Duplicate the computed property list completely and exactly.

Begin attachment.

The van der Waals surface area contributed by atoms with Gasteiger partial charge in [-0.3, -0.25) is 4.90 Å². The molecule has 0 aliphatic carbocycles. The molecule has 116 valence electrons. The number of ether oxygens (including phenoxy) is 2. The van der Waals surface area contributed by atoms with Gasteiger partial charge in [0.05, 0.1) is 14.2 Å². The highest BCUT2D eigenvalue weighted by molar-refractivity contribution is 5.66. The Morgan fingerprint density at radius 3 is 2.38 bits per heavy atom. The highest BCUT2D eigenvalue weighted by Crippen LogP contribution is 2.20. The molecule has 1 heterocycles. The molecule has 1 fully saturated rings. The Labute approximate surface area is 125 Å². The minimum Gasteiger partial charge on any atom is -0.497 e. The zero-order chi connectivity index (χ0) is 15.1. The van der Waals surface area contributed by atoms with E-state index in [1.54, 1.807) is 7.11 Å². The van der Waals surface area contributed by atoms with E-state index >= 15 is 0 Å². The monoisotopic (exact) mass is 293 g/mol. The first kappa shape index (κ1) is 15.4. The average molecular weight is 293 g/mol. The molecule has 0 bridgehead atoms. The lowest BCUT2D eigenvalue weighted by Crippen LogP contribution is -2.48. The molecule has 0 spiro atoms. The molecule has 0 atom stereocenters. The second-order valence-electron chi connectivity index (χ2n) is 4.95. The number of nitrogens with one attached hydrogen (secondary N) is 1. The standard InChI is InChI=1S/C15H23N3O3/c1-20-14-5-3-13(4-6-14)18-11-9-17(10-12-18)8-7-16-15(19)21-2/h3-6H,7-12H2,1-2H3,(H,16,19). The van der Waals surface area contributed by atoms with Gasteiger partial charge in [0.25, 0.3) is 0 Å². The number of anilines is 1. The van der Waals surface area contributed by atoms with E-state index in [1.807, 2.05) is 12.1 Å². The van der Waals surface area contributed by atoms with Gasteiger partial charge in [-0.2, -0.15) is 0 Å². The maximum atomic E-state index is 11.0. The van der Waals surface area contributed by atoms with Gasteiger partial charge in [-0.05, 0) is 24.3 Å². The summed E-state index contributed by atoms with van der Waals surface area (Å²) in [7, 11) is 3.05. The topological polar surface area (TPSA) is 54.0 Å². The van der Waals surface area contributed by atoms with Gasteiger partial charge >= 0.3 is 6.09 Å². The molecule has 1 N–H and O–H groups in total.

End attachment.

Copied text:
The van der Waals surface area contributed by atoms with Gasteiger partial charge in [-0.3, -0.25) is 4.90 Å². The molecule has 0 aliphatic carbocycles. The molecule has 116 valence electrons. The number of ether oxygens (including phenoxy) is 2. The van der Waals surface area contributed by atoms with Gasteiger partial charge in [0.05, 0.1) is 14.2 Å². The highest BCUT2D eigenvalue weighted by molar-refractivity contribution is 5.66. The Morgan fingerprint density at radius 3 is 2.38 bits per heavy atom. The highest BCUT2D eigenvalue weighted by Crippen LogP contribution is 2.20. The molecule has 1 heterocycles. The molecule has 1 fully saturated rings. The Labute approximate surface area is 125 Å². The minimum Gasteiger partial charge on any atom is -0.497 e. The zero-order chi connectivity index (χ0) is 15.1. The van der Waals surface area contributed by atoms with E-state index in [1.54, 1.807) is 7.11 Å². The van der Waals surface area contributed by atoms with E-state index >= 15 is 0 Å². The monoisotopic (exact) mass is 293 g/mol. The first kappa shape index (κ1) is 15.4. The average molecular weight is 293 g/mol. The molecule has 0 bridgehead atoms. The lowest BCUT2D eigenvalue weighted by Crippen LogP contribution is -2.48. The molecule has 0 spiro atoms. The molecule has 0 atom stereocenters. The second-order valence-electron chi connectivity index (χ2n) is 4.95. The number of nitrogens with one attached hydrogen (secondary N) is 1. The standard InChI is InChI=1S/C15H23N3O3/c1-20-14-5-3-13(4-6-14)18-11-9-17(10-12-18)8-7-16-15(19)21-2/h3-6H,7-12H2,1-2H3,(H,16,19). The van der Waals surface area contributed by atoms with Gasteiger partial charge in [0.25, 0.3) is 0 Å². The number of anilines is 1. The van der Waals surface area contributed by atoms with E-state index in [1.807, 2.05) is 12.1 Å². The van der Waals surface area contributed by atoms with Gasteiger partial charge in [-0.2, -0.15) is 0 Å². The maximum atomic E-state index is 11.0. The van der Waals surface area contributed by atoms with Gasteiger partial charge in [-0.05, 0) is 24.3 Å². The summed E-state index contributed by atoms with van der Waals surface area (Å²) in [7, 11) is 3.05. The topological polar surface area (TPSA) is 54.0 Å². The van der Waals surface area contributed by atoms with Gasteiger partial charge >= 0.3 is 6.09 Å². The molecule has 1 N–H and O–H groups in total.